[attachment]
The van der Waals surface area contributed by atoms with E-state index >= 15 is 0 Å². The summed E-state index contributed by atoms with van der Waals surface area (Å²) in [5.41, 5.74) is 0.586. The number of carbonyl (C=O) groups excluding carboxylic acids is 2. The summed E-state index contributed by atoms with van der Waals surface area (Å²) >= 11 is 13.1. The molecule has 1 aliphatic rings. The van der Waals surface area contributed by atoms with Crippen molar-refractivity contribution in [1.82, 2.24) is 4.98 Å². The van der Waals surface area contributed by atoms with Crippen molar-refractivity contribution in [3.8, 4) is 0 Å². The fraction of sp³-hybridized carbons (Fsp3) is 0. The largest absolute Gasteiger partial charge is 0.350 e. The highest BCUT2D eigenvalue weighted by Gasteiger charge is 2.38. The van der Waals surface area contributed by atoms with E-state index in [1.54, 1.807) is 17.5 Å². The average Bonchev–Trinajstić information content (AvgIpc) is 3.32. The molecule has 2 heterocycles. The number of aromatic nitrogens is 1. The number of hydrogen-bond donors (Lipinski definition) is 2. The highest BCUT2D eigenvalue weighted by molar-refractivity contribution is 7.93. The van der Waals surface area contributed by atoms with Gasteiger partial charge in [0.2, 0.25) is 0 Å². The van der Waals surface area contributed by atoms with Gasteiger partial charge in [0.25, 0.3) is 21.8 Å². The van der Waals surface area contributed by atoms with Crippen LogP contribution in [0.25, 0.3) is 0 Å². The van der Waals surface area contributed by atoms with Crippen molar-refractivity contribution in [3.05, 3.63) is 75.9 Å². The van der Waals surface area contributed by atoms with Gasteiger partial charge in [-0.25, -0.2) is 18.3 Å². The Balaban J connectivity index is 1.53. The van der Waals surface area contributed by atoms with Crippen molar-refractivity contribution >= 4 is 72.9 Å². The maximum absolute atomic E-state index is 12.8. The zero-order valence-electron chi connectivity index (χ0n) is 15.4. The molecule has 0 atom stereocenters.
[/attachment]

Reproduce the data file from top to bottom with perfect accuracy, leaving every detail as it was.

The van der Waals surface area contributed by atoms with E-state index >= 15 is 0 Å². The summed E-state index contributed by atoms with van der Waals surface area (Å²) in [5.41, 5.74) is 0.586. The number of carbonyl (C=O) groups excluding carboxylic acids is 2. The summed E-state index contributed by atoms with van der Waals surface area (Å²) >= 11 is 13.1. The molecule has 1 aliphatic rings. The van der Waals surface area contributed by atoms with Crippen molar-refractivity contribution in [1.82, 2.24) is 4.98 Å². The van der Waals surface area contributed by atoms with Crippen molar-refractivity contribution in [3.8, 4) is 0 Å². The fraction of sp³-hybridized carbons (Fsp3) is 0. The largest absolute Gasteiger partial charge is 0.350 e. The highest BCUT2D eigenvalue weighted by Gasteiger charge is 2.38. The van der Waals surface area contributed by atoms with E-state index in [1.54, 1.807) is 17.5 Å². The average Bonchev–Trinajstić information content (AvgIpc) is 3.32. The molecule has 2 heterocycles. The number of aromatic nitrogens is 1. The number of hydrogen-bond donors (Lipinski definition) is 2. The highest BCUT2D eigenvalue weighted by molar-refractivity contribution is 7.93. The van der Waals surface area contributed by atoms with Gasteiger partial charge in [0.2, 0.25) is 0 Å². The van der Waals surface area contributed by atoms with Gasteiger partial charge in [0.25, 0.3) is 21.8 Å². The van der Waals surface area contributed by atoms with Crippen LogP contribution in [0.25, 0.3) is 0 Å². The van der Waals surface area contributed by atoms with Crippen molar-refractivity contribution in [3.05, 3.63) is 75.9 Å². The van der Waals surface area contributed by atoms with Gasteiger partial charge in [-0.25, -0.2) is 18.3 Å². The Balaban J connectivity index is 1.53. The van der Waals surface area contributed by atoms with Crippen molar-refractivity contribution >= 4 is 72.9 Å². The maximum absolute atomic E-state index is 12.8. The zero-order valence-electron chi connectivity index (χ0n) is 15.4. The molecule has 0 atom stereocenters.